Mike Clayberg

bios_mike_largeA lifelong musician, Mike Clayberg has played many styles of music. From his punk days with Maleficeto the day when he cofounded Dead Men’s Hollow, music has always been a driving force in his life. Raised around the globe by two music-loving parents, Mike could only rebel against their chamber choirs and symphonies by listening to the Beatles and AC/DC. It was, however, his long childhood summers in Alabama which seemed to have sealed his musical fate. With not much to do, he listened to the radio, especially at night when the AM signals came in strong, carrying haunting voices singing ageless songs. It’s those same ageless songs that Mike enjoys playing and singing now, so the circle is indeed unbroken in that respect.

As a songwriter, Mike blends his many years of musical experience into songs that hark back to the old days while staying true to the complexities and concerns of modern life. The way he sees it, if one’s ancestors have tramped the rocky New England coasts, southern mountains, Tennessee foothills, and western prairies to the wide Pacific shore, traditional American music is woven into the DNA and the soul. This realization has led Mike to wholeheartedly embrace the americana music tradition with hopes of carrying it on to new generations through his work with Dead Men’s Hollow as well as his solo endeavors.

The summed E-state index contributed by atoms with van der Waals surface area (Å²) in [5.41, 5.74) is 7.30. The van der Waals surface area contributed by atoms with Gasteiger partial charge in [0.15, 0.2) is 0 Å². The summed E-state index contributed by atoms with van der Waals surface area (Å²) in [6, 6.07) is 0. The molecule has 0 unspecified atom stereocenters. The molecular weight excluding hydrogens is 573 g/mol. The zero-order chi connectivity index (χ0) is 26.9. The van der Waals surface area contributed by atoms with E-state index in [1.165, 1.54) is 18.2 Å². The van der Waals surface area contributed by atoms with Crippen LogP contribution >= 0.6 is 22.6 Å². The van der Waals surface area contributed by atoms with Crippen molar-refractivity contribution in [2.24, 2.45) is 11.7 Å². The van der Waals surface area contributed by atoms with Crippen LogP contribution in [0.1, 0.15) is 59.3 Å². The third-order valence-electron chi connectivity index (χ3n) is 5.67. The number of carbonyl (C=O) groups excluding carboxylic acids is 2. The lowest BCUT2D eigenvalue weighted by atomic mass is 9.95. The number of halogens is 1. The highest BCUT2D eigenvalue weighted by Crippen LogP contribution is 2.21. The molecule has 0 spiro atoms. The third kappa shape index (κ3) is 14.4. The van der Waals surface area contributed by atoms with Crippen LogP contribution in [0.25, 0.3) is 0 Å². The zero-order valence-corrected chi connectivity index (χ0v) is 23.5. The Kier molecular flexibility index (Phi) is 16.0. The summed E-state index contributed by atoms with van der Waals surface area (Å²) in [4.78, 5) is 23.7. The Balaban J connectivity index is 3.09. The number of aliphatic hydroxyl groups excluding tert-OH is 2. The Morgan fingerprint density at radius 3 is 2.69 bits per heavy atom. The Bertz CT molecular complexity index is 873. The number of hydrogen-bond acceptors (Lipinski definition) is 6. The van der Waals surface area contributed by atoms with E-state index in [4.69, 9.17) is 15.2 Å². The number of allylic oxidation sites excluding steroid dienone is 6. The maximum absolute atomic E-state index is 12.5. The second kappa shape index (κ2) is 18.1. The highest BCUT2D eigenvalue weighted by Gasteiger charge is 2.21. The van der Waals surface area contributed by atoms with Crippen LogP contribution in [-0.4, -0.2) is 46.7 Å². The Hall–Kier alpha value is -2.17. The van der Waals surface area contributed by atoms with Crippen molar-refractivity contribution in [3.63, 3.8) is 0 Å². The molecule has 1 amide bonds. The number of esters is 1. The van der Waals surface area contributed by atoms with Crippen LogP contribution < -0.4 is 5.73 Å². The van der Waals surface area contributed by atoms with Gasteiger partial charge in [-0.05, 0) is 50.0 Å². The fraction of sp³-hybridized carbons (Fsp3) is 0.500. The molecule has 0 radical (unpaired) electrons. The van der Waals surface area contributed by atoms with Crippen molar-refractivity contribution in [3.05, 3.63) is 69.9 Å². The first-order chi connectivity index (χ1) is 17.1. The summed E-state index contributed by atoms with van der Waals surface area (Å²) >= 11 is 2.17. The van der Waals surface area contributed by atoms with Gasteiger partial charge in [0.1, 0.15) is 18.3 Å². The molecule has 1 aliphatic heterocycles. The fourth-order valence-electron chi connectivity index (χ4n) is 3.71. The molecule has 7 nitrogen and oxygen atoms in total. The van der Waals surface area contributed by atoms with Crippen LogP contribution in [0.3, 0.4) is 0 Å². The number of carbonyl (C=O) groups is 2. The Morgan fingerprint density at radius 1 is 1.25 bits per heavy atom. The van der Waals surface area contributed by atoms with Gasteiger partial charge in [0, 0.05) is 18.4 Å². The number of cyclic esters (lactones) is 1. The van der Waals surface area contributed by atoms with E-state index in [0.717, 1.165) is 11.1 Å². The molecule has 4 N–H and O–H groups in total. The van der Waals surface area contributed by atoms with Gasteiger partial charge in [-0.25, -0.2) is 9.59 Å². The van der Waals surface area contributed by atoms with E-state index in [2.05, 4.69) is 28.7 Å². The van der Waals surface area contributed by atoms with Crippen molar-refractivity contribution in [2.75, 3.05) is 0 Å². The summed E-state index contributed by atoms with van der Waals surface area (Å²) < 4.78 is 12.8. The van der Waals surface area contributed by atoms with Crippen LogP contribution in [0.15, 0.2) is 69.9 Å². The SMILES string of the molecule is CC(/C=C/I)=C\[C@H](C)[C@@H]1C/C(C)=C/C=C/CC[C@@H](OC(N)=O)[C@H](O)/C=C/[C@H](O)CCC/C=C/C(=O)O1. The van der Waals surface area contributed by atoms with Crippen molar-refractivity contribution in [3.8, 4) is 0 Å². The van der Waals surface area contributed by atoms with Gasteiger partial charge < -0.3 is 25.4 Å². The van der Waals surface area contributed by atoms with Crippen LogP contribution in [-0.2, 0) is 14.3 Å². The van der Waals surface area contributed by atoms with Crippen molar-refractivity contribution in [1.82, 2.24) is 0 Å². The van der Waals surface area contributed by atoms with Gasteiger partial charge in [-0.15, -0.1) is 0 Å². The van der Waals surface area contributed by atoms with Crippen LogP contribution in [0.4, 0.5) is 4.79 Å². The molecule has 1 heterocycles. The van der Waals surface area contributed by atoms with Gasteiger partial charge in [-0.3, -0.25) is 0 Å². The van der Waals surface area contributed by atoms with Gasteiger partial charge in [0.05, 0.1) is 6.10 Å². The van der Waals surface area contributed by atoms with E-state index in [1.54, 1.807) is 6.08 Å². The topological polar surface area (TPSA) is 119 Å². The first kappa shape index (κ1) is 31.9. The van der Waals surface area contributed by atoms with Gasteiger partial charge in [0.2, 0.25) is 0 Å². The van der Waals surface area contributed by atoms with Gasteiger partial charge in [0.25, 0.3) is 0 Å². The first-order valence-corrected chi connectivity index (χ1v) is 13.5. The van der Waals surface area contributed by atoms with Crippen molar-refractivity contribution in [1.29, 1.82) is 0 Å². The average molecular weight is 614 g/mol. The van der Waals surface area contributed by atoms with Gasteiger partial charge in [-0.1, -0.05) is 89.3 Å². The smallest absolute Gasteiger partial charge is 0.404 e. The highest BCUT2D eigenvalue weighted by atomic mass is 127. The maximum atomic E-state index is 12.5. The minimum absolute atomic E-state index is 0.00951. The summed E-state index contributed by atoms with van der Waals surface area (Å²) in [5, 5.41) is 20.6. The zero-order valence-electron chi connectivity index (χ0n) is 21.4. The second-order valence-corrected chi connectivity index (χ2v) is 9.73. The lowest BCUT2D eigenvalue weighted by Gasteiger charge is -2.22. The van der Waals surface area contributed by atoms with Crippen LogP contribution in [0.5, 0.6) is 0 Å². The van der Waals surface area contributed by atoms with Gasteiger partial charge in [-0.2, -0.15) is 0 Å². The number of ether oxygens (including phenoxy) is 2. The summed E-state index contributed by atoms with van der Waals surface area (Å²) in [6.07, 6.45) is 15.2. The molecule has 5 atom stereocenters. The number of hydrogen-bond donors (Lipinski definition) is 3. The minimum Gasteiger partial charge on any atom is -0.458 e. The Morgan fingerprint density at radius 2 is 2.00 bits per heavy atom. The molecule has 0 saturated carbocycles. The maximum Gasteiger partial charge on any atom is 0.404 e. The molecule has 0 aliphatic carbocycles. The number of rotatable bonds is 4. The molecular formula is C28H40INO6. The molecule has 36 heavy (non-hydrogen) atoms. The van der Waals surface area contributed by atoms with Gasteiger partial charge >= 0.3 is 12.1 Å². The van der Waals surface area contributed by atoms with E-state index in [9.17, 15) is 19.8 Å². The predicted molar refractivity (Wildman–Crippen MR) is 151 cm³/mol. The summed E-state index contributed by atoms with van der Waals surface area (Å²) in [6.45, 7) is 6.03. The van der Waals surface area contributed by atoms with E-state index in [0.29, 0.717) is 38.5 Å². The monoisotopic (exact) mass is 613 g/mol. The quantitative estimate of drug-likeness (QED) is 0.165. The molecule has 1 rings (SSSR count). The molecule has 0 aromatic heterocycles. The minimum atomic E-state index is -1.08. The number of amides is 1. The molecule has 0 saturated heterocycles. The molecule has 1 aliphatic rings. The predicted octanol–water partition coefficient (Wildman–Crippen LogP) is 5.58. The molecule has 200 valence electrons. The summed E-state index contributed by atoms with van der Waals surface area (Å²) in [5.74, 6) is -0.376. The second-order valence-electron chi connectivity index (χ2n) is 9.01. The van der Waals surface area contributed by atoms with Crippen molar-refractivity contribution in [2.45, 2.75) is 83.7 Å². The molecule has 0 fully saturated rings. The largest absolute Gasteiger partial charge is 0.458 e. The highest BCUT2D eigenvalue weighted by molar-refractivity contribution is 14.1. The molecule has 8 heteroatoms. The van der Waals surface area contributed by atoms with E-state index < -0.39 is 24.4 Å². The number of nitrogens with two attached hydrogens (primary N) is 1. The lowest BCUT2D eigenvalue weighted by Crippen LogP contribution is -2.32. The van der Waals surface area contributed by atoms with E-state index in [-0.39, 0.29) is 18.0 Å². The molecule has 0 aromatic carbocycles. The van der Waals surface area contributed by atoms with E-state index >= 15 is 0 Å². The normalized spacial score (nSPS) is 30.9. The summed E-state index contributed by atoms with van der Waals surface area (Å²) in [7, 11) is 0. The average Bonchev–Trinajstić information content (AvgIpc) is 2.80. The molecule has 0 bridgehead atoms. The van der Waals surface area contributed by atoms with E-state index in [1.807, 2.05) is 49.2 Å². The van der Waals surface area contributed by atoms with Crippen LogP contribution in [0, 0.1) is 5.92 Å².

Mike studies guitar under Karl Straub and is learning the language of Maybelle Carter, Doc Watson, Norman Blake, John Hurt, Tony Rice, and occasionally, Clarence White. He is also inhaling and exhaling a whole mess of fiddle tunes. Mike plays a Martin D28, Johnson Tricone, and an early American guitar (Ashborn Model 2, ca. 1855) for Dead Men’s Hollow and can frequently be found singing high, lonesome harmony. Mike plays an assortment of other stringed instruments from baroque to modern and is currently studying viola da gamba under Dr. Tina Chancey.


The photographs on this page were taken by Brett Davis in the chapel and on the grounds of Congressional Cemetery in Washington, DC.